Talent & Education
To prosper, Michigan must be a more educated place. Bridge will explore the challenges in education and identify policies and initiatives that address them.
Michigan’s low-income fourth-graders have some of the lowest reading scores in the nation, and few fared worse than students in Cadillac. Four years later, Cadillac fourth-graders are high-flyers. How did they do it?
Poor children in Michigan struggle compared with more affluent classmates. See how your district is faring in this Bridge school database.
A pre-K program supported by the Kellogg Foundation is getting 3- and 4-year-olds ready to start kindergarten. Expansion across Michigan would have a steep price tag, but high returns.
The state is a pioneer in state-funded early education for 4-year-olds. It’s now reaping the benefits.
Michigan schools continue to trail most states in academic achievement, floundering in the bottom third of all states, according to the national NAEP test.
A few steps forward, and several back, as Michigan struggles to revive its schools
Funding cuts have left 500 schools without physical education. Use this database to see if your school has a gym teacher.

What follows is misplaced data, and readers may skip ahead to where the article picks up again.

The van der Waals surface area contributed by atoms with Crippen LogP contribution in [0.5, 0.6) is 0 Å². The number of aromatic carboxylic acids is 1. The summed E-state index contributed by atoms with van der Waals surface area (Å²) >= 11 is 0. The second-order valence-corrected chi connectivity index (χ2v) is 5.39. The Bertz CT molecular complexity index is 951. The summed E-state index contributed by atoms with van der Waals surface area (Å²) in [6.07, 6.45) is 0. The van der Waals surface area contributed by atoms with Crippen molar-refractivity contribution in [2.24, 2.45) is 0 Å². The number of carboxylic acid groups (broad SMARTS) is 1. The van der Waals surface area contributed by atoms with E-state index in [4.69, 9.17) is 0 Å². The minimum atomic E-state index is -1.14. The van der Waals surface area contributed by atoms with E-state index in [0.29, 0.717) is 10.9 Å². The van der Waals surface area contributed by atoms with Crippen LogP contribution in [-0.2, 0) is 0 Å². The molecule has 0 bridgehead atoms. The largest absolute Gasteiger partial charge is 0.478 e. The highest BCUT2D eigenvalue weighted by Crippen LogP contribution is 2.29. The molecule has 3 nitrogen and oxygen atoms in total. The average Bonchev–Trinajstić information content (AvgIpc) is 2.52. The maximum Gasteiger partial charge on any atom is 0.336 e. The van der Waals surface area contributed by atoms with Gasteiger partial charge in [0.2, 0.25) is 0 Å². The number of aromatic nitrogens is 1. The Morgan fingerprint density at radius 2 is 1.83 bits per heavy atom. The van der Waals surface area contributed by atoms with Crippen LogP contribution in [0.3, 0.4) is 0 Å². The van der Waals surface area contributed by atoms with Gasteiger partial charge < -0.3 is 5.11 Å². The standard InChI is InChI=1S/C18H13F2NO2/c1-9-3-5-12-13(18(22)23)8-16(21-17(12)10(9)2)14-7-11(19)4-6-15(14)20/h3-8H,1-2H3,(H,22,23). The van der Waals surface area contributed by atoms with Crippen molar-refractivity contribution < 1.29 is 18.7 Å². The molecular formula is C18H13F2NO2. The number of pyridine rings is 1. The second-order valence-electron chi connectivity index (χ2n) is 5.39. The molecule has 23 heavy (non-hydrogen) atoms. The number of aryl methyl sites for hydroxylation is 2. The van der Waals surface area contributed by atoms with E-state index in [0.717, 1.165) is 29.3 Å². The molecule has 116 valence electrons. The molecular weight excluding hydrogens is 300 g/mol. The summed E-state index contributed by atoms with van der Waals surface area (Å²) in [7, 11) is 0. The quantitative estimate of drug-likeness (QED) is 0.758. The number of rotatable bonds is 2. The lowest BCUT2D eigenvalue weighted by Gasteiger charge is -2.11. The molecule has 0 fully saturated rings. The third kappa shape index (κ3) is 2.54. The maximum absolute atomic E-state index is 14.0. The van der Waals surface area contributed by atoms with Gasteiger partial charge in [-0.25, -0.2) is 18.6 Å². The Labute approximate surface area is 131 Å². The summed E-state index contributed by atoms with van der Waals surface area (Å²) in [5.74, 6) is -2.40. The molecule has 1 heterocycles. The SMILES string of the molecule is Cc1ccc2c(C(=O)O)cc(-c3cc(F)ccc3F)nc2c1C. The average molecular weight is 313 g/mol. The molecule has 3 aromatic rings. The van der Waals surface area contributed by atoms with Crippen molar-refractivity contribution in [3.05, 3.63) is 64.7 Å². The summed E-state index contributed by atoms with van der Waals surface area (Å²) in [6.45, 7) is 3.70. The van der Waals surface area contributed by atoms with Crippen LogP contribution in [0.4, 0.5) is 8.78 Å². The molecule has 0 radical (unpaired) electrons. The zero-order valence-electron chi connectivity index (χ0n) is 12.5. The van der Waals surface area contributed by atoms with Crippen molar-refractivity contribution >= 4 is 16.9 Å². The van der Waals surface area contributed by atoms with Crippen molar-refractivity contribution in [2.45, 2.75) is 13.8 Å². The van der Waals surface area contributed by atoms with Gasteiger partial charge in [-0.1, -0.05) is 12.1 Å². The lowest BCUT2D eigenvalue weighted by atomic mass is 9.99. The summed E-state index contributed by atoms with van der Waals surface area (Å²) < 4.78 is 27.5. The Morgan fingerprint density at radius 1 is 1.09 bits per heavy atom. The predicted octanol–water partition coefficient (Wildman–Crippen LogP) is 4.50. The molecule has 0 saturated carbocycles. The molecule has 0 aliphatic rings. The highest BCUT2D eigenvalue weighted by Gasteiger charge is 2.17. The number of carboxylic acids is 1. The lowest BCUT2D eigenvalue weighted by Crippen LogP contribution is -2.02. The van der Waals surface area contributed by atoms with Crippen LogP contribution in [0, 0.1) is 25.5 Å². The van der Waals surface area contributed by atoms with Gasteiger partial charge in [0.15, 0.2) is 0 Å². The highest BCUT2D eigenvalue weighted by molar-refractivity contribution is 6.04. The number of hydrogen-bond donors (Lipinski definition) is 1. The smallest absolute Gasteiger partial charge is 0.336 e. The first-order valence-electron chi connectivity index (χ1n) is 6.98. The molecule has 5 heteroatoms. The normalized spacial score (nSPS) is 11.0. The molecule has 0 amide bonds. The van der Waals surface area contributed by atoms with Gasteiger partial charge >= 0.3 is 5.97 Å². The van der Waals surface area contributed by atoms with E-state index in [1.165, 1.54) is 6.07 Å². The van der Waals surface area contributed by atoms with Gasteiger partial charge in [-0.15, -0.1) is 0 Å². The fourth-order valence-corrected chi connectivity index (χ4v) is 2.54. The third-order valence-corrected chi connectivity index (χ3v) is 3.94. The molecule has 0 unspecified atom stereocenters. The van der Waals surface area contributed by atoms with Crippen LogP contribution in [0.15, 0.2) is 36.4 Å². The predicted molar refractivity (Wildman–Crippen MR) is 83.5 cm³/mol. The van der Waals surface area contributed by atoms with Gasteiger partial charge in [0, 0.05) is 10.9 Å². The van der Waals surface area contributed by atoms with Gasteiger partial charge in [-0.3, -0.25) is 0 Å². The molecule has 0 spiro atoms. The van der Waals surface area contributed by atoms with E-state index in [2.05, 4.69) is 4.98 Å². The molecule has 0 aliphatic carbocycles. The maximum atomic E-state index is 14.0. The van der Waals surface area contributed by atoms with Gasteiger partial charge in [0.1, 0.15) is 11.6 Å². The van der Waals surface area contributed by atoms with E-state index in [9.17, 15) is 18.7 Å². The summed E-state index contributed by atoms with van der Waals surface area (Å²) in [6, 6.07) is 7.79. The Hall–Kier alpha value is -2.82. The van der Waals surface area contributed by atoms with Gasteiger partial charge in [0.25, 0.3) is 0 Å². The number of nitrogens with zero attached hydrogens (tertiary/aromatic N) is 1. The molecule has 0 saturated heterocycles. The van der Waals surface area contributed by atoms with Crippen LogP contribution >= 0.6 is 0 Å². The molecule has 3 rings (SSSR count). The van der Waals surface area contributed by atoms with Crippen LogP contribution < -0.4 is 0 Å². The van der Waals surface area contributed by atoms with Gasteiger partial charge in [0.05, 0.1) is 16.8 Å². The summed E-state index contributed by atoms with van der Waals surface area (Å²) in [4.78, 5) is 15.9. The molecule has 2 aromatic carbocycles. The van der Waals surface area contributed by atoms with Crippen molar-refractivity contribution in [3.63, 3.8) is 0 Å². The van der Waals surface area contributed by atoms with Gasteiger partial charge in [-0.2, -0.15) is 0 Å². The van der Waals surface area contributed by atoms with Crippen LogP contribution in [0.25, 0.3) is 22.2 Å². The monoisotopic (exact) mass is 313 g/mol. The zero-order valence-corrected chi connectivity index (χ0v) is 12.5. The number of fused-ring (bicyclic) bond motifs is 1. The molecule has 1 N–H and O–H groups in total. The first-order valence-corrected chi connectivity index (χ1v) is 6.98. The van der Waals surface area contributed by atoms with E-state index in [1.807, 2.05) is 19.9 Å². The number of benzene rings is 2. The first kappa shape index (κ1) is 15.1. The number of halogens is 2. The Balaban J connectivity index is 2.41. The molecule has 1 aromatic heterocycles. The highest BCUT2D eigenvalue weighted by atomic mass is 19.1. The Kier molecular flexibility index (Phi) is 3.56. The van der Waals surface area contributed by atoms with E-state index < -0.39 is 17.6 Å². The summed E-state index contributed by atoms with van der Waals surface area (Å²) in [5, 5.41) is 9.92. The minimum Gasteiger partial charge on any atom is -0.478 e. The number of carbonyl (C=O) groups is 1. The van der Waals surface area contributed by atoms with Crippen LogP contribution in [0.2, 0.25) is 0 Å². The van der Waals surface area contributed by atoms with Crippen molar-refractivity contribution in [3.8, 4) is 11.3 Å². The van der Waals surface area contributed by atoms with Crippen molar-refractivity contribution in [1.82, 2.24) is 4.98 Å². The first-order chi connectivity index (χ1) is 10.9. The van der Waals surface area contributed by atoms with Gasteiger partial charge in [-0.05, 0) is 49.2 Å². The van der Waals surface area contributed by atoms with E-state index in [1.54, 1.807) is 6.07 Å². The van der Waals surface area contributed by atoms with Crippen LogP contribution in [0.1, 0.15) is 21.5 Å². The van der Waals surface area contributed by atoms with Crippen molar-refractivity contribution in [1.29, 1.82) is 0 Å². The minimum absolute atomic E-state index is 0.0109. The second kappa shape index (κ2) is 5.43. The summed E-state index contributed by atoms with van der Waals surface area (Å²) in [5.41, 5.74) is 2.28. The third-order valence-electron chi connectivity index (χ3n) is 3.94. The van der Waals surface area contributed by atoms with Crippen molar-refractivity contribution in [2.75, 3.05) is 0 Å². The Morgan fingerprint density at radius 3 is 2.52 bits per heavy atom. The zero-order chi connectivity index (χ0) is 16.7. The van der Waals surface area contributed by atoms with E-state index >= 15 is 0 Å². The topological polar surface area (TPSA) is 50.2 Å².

Experts in Grand Rapids offer potential answers for a troubled public school system at the "Michigan Solutions Summit: An Educated Michigan," put on by The Center For Michigan/Bridge Magazine and the Grand Rapids Area Chamber of Commerce.
Education experts from Massachusetts, Tennessee and across Michigan gathered Thursday in Detroit to plot solutions to Michigan’s public school malaise.
Michigan leaders love to write about our failing education system. Changes, though, are proving tougher.
If you were to lay the pages of these voluminous studies end to end, we’d question your life choices. Bridge offers instead this quickie version of the reports’ findings on how best to reform schools.
Leading states have figured out a way for education, business and political leaders to work together to improve schools. A new report calls for that same cooperation in Michigan
A new state law requires third-graders to repeat the grade if they are more than a year behind in reading. But the state test doesn’t yield that information.
The U.S. Education Secretary did not appear to know much about how Michigan schools are performing, despite years fighting for pro-charter and school-of-choice policies. Bridge is here to help.
Under a new law, in two years thousands of Michigan's third graders will flunk if they are more than a year behind in reading skills if the state can't turn current trends to the positive. How did this happen?
Bridge Magazine’s reading tool will show whether your child’s district is suffering third-grade reading declines, a trend that could leave plenty of future third graders to repeat the grade.
Allegan Public Schools was among dozens of districts that showed little student growth in a Stanford study. Its story is the story of public education across Michigan.
State aims to fill career-tech teaching shortage by recruiting non-teachers with industry experience to the classroom. Can it work?
This year, Bridge honors school districts where students grow the most from third to eighth grade. The new measure comes from groundbreaking research that tips conventional wisdom on its head.